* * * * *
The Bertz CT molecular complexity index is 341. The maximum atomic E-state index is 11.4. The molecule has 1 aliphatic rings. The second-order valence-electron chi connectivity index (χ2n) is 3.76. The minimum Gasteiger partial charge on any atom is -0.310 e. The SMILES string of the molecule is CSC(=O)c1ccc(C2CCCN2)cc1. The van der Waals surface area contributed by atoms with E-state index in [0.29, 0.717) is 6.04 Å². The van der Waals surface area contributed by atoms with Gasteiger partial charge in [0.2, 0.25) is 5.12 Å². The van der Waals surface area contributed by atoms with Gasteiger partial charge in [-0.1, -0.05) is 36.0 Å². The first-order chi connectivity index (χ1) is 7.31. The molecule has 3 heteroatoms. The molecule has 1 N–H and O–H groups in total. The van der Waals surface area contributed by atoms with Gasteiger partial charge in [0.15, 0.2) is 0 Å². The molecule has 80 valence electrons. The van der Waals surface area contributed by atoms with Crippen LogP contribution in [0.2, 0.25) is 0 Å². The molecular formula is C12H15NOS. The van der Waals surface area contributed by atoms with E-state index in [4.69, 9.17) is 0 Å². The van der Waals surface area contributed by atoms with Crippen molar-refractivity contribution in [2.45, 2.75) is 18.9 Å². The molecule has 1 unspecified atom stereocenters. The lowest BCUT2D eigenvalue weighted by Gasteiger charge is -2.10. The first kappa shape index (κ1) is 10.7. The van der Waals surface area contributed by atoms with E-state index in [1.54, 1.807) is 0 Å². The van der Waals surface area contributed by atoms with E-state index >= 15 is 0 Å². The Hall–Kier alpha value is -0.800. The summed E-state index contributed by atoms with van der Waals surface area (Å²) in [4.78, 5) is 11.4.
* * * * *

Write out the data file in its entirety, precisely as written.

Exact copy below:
The Bertz CT molecular complexity index is 341. The maximum atomic E-state index is 11.4. The molecule has 1 aliphatic rings. The second-order valence-electron chi connectivity index (χ2n) is 3.76. The minimum Gasteiger partial charge on any atom is -0.310 e. The SMILES string of the molecule is CSC(=O)c1ccc(C2CCCN2)cc1. The van der Waals surface area contributed by atoms with E-state index in [0.29, 0.717) is 6.04 Å². The van der Waals surface area contributed by atoms with Gasteiger partial charge in [0.2, 0.25) is 5.12 Å². The van der Waals surface area contributed by atoms with Gasteiger partial charge in [-0.1, -0.05) is 36.0 Å². The first-order chi connectivity index (χ1) is 7.31. The molecule has 3 heteroatoms. The molecule has 1 N–H and O–H groups in total. The van der Waals surface area contributed by atoms with Gasteiger partial charge in [0.15, 0.2) is 0 Å². The molecule has 80 valence electrons. The van der Waals surface area contributed by atoms with Crippen LogP contribution in [0.2, 0.25) is 0 Å². The molecular formula is C12H15NOS. The van der Waals surface area contributed by atoms with E-state index in [4.69, 9.17) is 0 Å². The van der Waals surface area contributed by atoms with Crippen molar-refractivity contribution in [2.45, 2.75) is 18.9 Å². The molecule has 1 unspecified atom stereocenters. The lowest BCUT2D eigenvalue weighted by Gasteiger charge is -2.10. The first kappa shape index (κ1) is 10.7. The van der Waals surface area contributed by atoms with E-state index in [1.54, 1.807) is 0 Å². The van der Waals surface area contributed by atoms with E-state index >= 15 is 0 Å². The Hall–Kier alpha value is -0.800. The summed E-state index contributed by atoms with van der Waals surface area (Å²) in [4.78, 5) is 11.4.